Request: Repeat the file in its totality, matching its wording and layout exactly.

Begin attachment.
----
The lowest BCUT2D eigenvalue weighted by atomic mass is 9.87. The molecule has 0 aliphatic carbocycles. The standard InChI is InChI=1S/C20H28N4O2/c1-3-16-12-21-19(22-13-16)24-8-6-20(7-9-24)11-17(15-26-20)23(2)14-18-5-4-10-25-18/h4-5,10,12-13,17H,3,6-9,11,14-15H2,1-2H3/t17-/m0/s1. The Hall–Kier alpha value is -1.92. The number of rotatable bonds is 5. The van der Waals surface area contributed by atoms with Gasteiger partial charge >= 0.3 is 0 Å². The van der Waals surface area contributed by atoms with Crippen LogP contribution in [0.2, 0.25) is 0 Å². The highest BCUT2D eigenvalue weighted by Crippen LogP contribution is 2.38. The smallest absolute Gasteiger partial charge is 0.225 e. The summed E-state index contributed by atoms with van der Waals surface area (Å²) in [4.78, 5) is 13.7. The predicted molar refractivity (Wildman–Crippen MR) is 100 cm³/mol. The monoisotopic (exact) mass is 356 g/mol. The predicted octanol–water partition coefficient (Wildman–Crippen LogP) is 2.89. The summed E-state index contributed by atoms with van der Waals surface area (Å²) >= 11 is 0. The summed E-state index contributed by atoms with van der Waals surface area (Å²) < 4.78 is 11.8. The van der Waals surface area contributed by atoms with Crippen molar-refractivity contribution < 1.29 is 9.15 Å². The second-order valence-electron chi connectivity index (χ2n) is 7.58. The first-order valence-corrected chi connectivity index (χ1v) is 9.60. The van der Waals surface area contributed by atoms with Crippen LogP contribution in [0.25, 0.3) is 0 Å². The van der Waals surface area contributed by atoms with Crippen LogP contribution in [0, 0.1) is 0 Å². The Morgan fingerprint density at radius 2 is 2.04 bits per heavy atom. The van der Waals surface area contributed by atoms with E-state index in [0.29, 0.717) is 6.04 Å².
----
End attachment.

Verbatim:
The lowest BCUT2D eigenvalue weighted by atomic mass is 9.87. The molecule has 0 aliphatic carbocycles. The standard InChI is InChI=1S/C20H28N4O2/c1-3-16-12-21-19(22-13-16)24-8-6-20(7-9-24)11-17(15-26-20)23(2)14-18-5-4-10-25-18/h4-5,10,12-13,17H,3,6-9,11,14-15H2,1-2H3/t17-/m0/s1. The Hall–Kier alpha value is -1.92. The number of rotatable bonds is 5. The van der Waals surface area contributed by atoms with Gasteiger partial charge >= 0.3 is 0 Å². The van der Waals surface area contributed by atoms with Crippen LogP contribution in [0.2, 0.25) is 0 Å². The highest BCUT2D eigenvalue weighted by Crippen LogP contribution is 2.38. The smallest absolute Gasteiger partial charge is 0.225 e. The summed E-state index contributed by atoms with van der Waals surface area (Å²) in [4.78, 5) is 13.7. The predicted molar refractivity (Wildman–Crippen MR) is 100 cm³/mol. The monoisotopic (exact) mass is 356 g/mol. The predicted octanol–water partition coefficient (Wildman–Crippen LogP) is 2.89. The summed E-state index contributed by atoms with van der Waals surface area (Å²) >= 11 is 0. The summed E-state index contributed by atoms with van der Waals surface area (Å²) < 4.78 is 11.8. The van der Waals surface area contributed by atoms with Crippen molar-refractivity contribution < 1.29 is 9.15 Å². The second-order valence-electron chi connectivity index (χ2n) is 7.58. The first-order valence-corrected chi connectivity index (χ1v) is 9.60. The van der Waals surface area contributed by atoms with Crippen LogP contribution in [0.25, 0.3) is 0 Å². The van der Waals surface area contributed by atoms with Crippen LogP contribution in [0, 0.1) is 0 Å². The Morgan fingerprint density at radius 2 is 2.04 bits per heavy atom. The van der Waals surface area contributed by atoms with E-state index in [0.29, 0.717) is 6.04 Å².